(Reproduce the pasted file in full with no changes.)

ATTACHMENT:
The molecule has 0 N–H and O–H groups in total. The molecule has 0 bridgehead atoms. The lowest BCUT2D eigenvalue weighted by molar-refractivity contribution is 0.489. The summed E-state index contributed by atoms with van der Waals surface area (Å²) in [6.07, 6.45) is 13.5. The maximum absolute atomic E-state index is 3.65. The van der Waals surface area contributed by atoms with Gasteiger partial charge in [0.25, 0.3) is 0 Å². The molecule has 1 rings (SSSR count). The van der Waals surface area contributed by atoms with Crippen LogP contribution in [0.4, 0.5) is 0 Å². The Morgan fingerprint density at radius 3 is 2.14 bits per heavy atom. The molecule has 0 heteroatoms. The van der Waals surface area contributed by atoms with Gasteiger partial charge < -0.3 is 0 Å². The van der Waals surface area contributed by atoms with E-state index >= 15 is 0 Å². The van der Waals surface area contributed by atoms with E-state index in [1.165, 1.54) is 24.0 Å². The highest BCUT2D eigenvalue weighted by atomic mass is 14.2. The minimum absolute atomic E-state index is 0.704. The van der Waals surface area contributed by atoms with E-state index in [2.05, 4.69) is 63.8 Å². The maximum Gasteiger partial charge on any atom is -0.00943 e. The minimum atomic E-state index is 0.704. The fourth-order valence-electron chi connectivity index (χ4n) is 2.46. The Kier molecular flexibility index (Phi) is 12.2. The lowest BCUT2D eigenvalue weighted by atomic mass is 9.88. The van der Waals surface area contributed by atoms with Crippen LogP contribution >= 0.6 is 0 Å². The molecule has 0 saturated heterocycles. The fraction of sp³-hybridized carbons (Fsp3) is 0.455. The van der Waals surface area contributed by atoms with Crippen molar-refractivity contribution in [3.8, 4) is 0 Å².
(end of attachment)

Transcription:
The molecule has 0 N–H and O–H groups in total. The molecule has 0 bridgehead atoms. The lowest BCUT2D eigenvalue weighted by molar-refractivity contribution is 0.489. The summed E-state index contributed by atoms with van der Waals surface area (Å²) in [6.07, 6.45) is 13.5. The maximum absolute atomic E-state index is 3.65. The van der Waals surface area contributed by atoms with Gasteiger partial charge in [0.25, 0.3) is 0 Å². The molecule has 1 rings (SSSR count). The van der Waals surface area contributed by atoms with Crippen LogP contribution in [0.4, 0.5) is 0 Å². The Morgan fingerprint density at radius 3 is 2.14 bits per heavy atom. The molecule has 0 heteroatoms. The van der Waals surface area contributed by atoms with Gasteiger partial charge < -0.3 is 0 Å². The van der Waals surface area contributed by atoms with E-state index >= 15 is 0 Å². The van der Waals surface area contributed by atoms with E-state index in [1.165, 1.54) is 24.0 Å². The highest BCUT2D eigenvalue weighted by atomic mass is 14.2. The minimum absolute atomic E-state index is 0.704. The van der Waals surface area contributed by atoms with E-state index in [2.05, 4.69) is 63.8 Å². The maximum Gasteiger partial charge on any atom is -0.00943 e. The minimum atomic E-state index is 0.704. The fourth-order valence-electron chi connectivity index (χ4n) is 2.46. The Kier molecular flexibility index (Phi) is 12.2. The lowest BCUT2D eigenvalue weighted by atomic mass is 9.88. The van der Waals surface area contributed by atoms with Crippen LogP contribution >= 0.6 is 0 Å². The molecule has 0 saturated heterocycles. The fraction of sp³-hybridized carbons (Fsp3) is 0.455. The van der Waals surface area contributed by atoms with Crippen molar-refractivity contribution in [3.8, 4) is 0 Å².